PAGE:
Developing for Embedded Linux

Linux is often used as an embedded operating system, and yet many still regard it as something of a black art. This course sheds light and brings clarity by showing exactly how to deploy Linux on a typical embedded target board through a combination of theory and practice.

Starting with a board without an operating system, delegates will go through a simulated product cycle during which they will build and boot a Linux kernel, build a root file system, write a device driver and a multi-threaded application. Finally, they will review the performance of the resulting system and consider what changes could be made to improve its real-time performance.

EL-503
5 days
£2380
pdf download

Dates:

23 - 27 Jun 2014
22 - 26 Sep 2014
15 - 19 Dec 2014

Course Outline

 

Introduction:

  • Linux in an embedded context
  • The 4 basic elements: toolchain, bootloader, kernel, root file system

The Linux Kernel:

  • Virtual memory & processes
  • Configuration and cross-compiling

Booting Linux:

  • The Linux boot sequence
  • Boot-loaders: U-boot
  • Loading images using TFTP
  • The init process including systemd

The root file-system:

  • Creating a minimal root filesystem with Busybox
  • Choosing a C library
  • Creating a RAM disk image

Network configuration:

  • Static and dynamic IP addresses
  • Mounting the root file system over NFS

Device drivers:

  • Creation and manipulation of device drivers
  • Hotpluggable drivers
  • Kernel modules

Debugging:

  • Logging using , syslogd
  • Remote debugging using Eclipse and gdbserver.

POSIX programming:

  • Processes: fork and exit, scheduling
  • Signals and signal handlers
  • Time and timers
  • Pipes, message queues, semaphores, shared memory

POSIX Threads:

  • Threads vs processes
  • Synchronising threads using mutexes and condition variables.

Flash memory:

  • The Linux Memory Technology Devices Layer and eMMC

File systems:

  • File-system suitable for embedded applications
  • UBIFS, squashfs, tmpfs, jffs2 and more

Profiling:

Course Overview

A five day course showing how to implement Linux on a typical development board (ARM Cortex-A8).

Course Objectives:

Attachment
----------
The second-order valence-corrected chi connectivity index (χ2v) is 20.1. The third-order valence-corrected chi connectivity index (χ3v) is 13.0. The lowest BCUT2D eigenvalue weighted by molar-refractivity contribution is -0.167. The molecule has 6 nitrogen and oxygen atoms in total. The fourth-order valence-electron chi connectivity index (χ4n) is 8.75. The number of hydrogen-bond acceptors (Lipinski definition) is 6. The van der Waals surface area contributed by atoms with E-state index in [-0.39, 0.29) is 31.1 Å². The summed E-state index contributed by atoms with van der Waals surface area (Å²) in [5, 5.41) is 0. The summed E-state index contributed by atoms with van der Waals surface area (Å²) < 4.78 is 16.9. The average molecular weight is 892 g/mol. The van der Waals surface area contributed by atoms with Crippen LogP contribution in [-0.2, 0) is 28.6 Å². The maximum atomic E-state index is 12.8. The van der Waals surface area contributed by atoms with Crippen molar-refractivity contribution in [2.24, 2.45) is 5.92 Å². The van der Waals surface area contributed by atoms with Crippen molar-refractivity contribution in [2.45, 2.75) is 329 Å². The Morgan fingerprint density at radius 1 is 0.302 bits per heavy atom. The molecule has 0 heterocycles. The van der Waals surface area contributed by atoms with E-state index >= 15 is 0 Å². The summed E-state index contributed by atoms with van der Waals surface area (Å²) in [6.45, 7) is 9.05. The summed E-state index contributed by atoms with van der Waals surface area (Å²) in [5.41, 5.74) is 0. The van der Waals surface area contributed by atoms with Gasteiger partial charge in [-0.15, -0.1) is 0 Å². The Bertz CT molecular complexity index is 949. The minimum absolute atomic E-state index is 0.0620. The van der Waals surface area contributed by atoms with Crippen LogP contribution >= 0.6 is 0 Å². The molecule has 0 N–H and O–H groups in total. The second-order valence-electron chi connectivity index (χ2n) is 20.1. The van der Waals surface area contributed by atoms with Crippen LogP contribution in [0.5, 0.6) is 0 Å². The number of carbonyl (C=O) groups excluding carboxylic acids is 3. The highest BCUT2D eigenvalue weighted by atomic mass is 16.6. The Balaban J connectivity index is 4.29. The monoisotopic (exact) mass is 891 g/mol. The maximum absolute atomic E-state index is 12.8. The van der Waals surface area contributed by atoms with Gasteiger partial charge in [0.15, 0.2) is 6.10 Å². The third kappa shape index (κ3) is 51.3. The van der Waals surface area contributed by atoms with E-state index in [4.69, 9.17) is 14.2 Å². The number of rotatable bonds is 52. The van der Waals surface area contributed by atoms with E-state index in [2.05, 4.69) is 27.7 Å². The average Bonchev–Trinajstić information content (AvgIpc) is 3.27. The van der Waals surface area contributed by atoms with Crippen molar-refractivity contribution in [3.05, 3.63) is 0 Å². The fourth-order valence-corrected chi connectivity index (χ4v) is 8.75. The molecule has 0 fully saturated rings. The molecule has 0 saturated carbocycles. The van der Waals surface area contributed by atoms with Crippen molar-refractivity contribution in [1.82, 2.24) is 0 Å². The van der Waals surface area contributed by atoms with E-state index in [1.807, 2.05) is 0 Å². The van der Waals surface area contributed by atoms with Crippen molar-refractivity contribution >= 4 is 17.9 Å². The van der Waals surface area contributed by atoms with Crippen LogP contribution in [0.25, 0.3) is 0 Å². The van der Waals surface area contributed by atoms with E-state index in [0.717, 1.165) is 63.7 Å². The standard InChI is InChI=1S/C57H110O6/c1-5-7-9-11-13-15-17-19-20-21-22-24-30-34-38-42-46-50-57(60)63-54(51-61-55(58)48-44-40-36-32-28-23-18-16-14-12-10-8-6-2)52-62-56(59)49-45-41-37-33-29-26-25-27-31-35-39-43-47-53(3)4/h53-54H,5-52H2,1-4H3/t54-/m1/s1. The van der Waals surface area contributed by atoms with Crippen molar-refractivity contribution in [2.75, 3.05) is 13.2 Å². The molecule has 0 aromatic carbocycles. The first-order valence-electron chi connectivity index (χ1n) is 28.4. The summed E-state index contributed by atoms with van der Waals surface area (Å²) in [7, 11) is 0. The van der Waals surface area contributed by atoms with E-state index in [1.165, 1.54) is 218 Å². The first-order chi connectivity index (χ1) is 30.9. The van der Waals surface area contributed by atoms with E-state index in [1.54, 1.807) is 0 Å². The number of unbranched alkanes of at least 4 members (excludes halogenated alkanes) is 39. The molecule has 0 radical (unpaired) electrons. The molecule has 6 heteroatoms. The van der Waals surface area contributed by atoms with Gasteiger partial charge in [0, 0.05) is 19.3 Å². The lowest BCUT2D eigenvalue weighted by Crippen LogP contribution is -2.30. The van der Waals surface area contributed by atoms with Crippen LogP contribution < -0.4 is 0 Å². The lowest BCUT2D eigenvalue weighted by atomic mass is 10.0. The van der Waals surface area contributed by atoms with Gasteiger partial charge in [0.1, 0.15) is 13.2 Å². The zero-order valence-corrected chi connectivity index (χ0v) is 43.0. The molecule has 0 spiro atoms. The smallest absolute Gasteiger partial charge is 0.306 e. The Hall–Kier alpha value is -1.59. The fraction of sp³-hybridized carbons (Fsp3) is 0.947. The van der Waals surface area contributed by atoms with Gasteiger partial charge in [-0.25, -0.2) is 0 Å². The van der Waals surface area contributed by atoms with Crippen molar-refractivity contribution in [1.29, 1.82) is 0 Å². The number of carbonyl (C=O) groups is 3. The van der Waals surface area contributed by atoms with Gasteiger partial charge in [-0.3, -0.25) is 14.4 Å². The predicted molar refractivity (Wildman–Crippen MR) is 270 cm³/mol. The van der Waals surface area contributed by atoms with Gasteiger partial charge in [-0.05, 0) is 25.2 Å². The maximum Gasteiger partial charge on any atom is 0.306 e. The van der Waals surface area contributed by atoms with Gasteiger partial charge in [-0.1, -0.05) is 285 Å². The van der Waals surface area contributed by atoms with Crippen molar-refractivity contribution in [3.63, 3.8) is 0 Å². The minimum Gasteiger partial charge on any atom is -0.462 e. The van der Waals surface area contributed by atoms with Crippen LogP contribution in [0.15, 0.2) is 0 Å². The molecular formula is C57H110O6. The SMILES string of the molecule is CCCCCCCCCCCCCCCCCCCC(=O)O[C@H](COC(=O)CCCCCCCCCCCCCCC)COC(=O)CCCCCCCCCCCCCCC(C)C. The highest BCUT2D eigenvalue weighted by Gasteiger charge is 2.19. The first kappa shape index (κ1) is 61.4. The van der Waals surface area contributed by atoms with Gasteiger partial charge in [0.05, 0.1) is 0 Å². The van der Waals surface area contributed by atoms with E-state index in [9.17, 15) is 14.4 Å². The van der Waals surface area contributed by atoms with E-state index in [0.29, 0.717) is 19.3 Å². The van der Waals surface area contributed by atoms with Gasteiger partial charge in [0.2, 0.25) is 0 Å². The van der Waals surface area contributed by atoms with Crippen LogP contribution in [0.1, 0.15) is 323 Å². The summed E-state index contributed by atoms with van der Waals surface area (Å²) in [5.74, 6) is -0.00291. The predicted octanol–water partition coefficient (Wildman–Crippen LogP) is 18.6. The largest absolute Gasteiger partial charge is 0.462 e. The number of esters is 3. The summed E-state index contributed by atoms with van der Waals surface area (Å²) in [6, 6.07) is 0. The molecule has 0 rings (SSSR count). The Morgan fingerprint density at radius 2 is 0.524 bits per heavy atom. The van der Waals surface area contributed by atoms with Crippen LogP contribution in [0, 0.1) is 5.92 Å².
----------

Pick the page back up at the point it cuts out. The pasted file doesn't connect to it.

• Describe the four essential components of an embedded project: tool chain, kernel, bootloader and root file system
  • Demonstrate how to control hardware from a device driver (in outline, see EL-504 Developing Linux Device Drivers for a more in-depth treatment)
  • Provide an overview of application development, profiling and debugging
  • Show how to configure flash memory for robust code and data storage and a look at new developments in that space.
  • Look at user space development, process handling and the IPC faciilties provided by the Linux Kernel

Delegates will learn:

  • How to configure and build a customised Linux  kernel
  • How to construct a compact root file system from scratch
  • How to develop and debug code for the target board, using the Eclipse IDE
  • How to use Linux for product development and the benefits it brings
  • Gain an in-depth understanding of modern Linux for embedded and what that means for them

Who Should Attend:

Software engineers who are developing applications for embedded or real-time Linux. Engineers wishing to assess the suitability of Linux for their next application.

Pre-requisites:

  • Good ‘C’ programming skills
  • General knowledge of an RTOS, or embedded operating systems
  • Experience of using Linux or a version of Unix is useful, but not essential

Duration:

  • Five days.

Course Materials:

  • Student workbook.

Related Courses:

Course Workshop:

The target platform will be the BeagleBone Black which uses an ARM Cortex-A8 and will help delegates understand the issues encountered when writing for embedded platforms. The course presents embedded and real-time concepts applied to Linux using this target. The host development system is a standard PC running Linux. We use the target as an example of a simple embedded system which can control hardware via a simple digital I/O interface. Lab sessions follow a logical sequence, and result in a Linux-powered web-controlled rocket launcher